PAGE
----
So…Who’s the Best?
Since the end of the season, I’ve been enjoying a nice break, but I am very much looking forward to the August season openers. In the meantime, I figured I’d check once in a while to make sure the beautiful game got a little bit of space on the blog.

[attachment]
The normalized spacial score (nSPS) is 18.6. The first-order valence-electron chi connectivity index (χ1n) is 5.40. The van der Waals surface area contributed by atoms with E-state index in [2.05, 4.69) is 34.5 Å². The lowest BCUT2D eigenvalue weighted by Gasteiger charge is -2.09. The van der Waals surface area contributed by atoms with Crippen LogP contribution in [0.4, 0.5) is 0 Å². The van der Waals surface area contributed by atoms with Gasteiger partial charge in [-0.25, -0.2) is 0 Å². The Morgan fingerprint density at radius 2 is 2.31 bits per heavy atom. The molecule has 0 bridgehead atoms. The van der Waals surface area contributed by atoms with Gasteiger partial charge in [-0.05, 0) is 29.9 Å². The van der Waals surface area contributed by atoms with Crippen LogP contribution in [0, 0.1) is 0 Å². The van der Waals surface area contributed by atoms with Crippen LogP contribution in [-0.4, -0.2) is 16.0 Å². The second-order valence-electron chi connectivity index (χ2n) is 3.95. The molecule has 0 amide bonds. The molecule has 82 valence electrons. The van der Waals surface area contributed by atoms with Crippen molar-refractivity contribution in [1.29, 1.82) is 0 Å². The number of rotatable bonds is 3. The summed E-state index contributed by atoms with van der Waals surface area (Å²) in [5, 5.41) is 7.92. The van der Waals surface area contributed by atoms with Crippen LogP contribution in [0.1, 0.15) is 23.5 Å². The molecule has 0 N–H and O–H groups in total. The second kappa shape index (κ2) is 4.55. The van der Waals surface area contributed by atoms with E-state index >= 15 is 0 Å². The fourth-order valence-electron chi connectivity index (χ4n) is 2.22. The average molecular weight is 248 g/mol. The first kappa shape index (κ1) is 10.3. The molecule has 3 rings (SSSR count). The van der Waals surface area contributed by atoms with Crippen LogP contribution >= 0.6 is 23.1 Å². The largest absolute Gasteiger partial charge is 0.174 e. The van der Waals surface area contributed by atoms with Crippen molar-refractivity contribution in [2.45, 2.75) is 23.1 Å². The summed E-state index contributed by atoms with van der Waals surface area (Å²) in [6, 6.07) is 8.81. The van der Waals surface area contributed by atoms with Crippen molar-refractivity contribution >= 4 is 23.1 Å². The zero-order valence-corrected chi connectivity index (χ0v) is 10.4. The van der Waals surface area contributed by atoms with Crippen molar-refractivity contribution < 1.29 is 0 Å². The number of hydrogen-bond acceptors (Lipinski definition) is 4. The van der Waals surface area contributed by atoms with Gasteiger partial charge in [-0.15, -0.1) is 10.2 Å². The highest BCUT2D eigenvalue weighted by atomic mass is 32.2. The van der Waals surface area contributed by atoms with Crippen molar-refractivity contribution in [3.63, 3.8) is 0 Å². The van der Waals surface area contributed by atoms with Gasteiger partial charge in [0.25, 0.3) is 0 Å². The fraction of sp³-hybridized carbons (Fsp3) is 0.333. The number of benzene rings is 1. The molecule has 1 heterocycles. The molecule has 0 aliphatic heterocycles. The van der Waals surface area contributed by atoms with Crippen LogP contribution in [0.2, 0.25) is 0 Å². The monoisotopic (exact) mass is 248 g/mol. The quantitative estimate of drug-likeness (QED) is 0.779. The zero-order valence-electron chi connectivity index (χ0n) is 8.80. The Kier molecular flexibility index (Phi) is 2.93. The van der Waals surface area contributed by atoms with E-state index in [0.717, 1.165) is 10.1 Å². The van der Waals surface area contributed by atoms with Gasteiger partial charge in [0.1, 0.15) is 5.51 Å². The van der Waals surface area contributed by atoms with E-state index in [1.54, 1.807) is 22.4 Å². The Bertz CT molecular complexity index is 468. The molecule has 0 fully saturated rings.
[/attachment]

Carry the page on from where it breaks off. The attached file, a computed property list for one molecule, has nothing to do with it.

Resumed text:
Back in October of 2010, ESPN’s Leander Schaerlaeckens wrote a very interesting article about theBundesliga that I wanted to discuss for some time, but I figured I’d wait until the end of the season to do it. In his article, Schaerlaeckens laid out some great arguments for why the Bundesliga, and not the Premier League, might just be the best domestic league in the world. A few of his points shouldn’t be ignored. The foremost is that it is the most profitable in Europe. According to the article, of the 36 professional German teams, 32 were profitable and the league as a whole (though its revenues were almost a billion dollars less than the EPL) made $100 million more in profits than the Premier League. Financial health, which has even escaped the super clubs like Man U and Liverpool, is thriving in the Bundesliga, and one has to agree that stability in the office leads to stability on the field. Second, I was surprised to learn that attendance in Germany is tops. From numbers at the end of the 2008-2009 season, the Bundesliga had an average of 41,900 in attendance, more than the Premier League (35,600), La Liga (28,500), Serie A (25,300) and Ligue 1 (21,000). The stability of the league’s finances (not to mention its fan ownership, which we’ll get to) means lower ticket prices and sold out stadiums. These sold out stadiums have made corporations more willing to sponsor the league, which they have done in record amounts, again topping the other leagues in this category with $800 million annually. Finally, Schaerlaeckens’ final point was that the Bundesliga, like the NFL, was thriving because of parity.